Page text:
Shipping & Logistics

Posta bets on public transport to revive dwindling fortunes

ICT secretary Joe Mucheru. PHOTO | SALATON NJAU
ICT secretary Joe Mucheru. PHOTO | SALATON NJAU 

The ailing Postal Corporation of Kenya (Posta) is betting on public service transport as it seeks out a path to profitability in a market that is less interested in sending letters.

The agency is already piloting a two-bus passenger service, Posta Liner, between Nairobi and Busia. The vehicles are also expected to carry letters and parcels, in a model that sets it up for head-to-head competition with a number of established private courier firms.

The pilot phase is being funded by the Universal Postal Union (UPU).

However, the government remains cautious about the endeavour, insisting that Posta’s future lies at the nexus of e-commerce and logistics, and not in the passenger-transport business.

“UPU felt that this was a pilot they could fund. It is an experiment but I wouldn’t take it to be the future. Posta’s future is going to be on logistics and e-commerce,” said Information, Communications and Technology secretary Joe Mucheru.


Posta’s business has taken a beating with the advent of new technology. An investigation by the Business Daily recently noted that the number of unregistered letters sent between 2003 and 2015 dropped 34 per cent. Kenyans have also been less eager to send money orders and inland parcels.

Mr Mucheru said that at its worst Posta was losing Sh150 million a month. This has recently fallen to Sh30 million and the government hopes that the corporation will soon be able to break even.

On its journey to a better financial position, Posta has been driven by aggressive diversification of its products over the last few years.

There has been an incorporation of technology into its services such as the recent linking of letter boxes to mobile phone numbers through the m-post service.

There have also been proposals for Posta to expand into the mobile money business. In early 2016, the corporation launched a registered encrypted mailing service. Individuals subscribe through Posta’s online portal at a cost of Sh350 per month, which allows them to send 25 emails.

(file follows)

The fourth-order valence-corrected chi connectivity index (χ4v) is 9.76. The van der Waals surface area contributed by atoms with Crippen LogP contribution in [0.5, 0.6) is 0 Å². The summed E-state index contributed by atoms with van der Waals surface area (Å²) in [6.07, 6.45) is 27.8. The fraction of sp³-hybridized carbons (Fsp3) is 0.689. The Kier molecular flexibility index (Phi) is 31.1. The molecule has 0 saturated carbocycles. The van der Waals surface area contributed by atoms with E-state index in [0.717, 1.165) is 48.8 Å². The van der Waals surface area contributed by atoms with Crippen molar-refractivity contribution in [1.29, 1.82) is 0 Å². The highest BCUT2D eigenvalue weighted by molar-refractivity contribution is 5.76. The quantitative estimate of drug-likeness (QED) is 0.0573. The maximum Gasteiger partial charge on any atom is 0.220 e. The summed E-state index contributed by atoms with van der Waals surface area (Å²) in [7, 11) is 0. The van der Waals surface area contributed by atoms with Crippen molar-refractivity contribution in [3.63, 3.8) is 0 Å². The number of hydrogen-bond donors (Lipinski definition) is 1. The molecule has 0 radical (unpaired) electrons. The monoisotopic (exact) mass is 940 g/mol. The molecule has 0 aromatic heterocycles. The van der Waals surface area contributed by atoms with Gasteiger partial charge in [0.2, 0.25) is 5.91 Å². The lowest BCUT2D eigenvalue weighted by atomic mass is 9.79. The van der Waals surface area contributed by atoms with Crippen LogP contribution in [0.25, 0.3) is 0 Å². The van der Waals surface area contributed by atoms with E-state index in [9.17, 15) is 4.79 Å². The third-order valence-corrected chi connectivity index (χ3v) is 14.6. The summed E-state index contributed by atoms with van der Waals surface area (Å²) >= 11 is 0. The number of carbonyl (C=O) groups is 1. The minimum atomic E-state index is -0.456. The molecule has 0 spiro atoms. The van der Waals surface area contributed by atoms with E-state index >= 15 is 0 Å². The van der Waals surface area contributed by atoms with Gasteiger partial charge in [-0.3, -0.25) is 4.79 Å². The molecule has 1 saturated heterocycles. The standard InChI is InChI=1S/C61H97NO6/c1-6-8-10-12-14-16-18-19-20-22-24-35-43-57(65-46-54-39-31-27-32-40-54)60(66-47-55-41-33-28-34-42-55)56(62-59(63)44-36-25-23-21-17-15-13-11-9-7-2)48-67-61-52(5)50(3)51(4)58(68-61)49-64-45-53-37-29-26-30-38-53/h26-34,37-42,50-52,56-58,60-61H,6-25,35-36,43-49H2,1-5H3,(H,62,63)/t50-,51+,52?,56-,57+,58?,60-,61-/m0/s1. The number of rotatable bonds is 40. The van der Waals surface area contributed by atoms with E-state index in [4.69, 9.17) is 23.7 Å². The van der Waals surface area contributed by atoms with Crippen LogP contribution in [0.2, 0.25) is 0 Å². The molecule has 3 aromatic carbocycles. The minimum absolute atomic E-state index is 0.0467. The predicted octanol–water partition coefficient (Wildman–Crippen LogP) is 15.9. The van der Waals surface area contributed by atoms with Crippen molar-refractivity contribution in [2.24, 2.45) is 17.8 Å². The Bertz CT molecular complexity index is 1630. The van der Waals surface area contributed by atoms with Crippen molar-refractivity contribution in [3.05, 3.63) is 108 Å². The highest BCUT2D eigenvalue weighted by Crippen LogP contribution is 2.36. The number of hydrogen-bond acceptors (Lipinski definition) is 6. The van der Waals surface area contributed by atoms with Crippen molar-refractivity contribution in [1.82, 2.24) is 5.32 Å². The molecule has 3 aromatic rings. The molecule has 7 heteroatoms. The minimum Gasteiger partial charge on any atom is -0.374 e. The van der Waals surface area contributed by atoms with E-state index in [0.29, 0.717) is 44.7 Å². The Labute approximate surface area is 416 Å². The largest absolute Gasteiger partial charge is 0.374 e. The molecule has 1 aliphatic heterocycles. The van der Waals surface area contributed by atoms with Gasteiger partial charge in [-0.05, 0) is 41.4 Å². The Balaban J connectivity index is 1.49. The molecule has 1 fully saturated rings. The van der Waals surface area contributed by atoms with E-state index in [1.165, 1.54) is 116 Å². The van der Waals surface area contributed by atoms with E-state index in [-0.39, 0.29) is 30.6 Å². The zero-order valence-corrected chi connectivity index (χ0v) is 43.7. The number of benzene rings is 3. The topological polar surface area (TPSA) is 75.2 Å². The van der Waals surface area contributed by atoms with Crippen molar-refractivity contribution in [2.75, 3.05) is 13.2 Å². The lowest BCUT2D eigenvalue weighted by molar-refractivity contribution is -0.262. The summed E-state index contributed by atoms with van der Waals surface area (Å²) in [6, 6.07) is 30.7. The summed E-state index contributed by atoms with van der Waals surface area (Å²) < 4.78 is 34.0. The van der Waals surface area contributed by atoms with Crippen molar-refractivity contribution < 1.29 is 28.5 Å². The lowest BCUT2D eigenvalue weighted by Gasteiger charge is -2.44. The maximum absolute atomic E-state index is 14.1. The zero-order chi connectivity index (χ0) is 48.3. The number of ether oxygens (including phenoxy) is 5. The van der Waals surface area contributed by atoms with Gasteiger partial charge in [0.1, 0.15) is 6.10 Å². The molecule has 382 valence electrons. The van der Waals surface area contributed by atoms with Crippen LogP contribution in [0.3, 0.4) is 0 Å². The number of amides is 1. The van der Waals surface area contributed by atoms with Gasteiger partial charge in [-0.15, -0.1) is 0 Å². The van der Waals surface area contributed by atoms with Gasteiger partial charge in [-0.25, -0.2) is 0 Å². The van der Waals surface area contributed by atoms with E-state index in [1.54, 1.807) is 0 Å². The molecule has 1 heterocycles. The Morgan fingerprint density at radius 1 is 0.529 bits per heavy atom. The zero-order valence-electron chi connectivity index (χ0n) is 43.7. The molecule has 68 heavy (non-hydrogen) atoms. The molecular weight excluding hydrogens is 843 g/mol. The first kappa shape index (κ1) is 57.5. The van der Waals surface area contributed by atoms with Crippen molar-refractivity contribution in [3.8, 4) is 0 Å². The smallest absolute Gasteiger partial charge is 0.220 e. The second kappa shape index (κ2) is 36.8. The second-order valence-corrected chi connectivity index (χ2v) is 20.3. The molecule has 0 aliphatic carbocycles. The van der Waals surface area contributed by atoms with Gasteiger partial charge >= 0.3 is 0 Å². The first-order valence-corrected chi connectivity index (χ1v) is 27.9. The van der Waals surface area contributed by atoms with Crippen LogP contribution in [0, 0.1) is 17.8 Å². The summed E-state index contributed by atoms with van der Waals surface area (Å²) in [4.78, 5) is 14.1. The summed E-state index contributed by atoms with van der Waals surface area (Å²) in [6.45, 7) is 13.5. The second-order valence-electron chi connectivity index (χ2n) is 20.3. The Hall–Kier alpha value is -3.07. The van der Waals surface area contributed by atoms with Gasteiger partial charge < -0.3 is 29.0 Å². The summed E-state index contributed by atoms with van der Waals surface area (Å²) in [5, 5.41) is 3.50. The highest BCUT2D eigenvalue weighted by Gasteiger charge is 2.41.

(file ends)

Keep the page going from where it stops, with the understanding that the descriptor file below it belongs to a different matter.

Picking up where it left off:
Firms that have less than 100 employees will get 100 emails for Sh500 per user.

Apart from the current experiment in passenger transport, the corporation’s other main bet for the logistics business is Posta Cargo.

Posta Cargo was established two years ago within the Courier Services unit, taking advantage of a clearing and forwarding licence that the corporation had only utilised to bring stamps and customer parcels into the country.

Posta Cargo’s first customer was the Ministry of Sport and Culture.

In 2014, the new unit organised the logistics for the export of exhibitions for a festival hosted by the Smithsonian society in the United States.

The new clearing and forwarding business targeted Posta’s existing customer base, going after some of the corporation’s larger clientele.

“Some of the strategies we had were to go a little lower than the market,” said Elizabeth Mwaura, Posta’s general manager for courier services.

Although she did not provide statistics, Ms Mwaura said that the Posta Cargo business was growing gradually.

The courier business is also riding on the growth of e-commerce in Kenya. Recently, during the Black Friday sale offered by online platforms such as Jumia and Kilimall, Posta experienced a boom in parcels sent.

The firm also said that the company had managed to get five secondary schools to sign up for a new courier service, Travel Lite, which transports student luggage across the country.

With these innovations there is a need to further review Posta’s business model. Mr Mucheru said that the government was carrying out an audit of Posta’s 3,000 employees and to rationalise it in line with the new business ventures.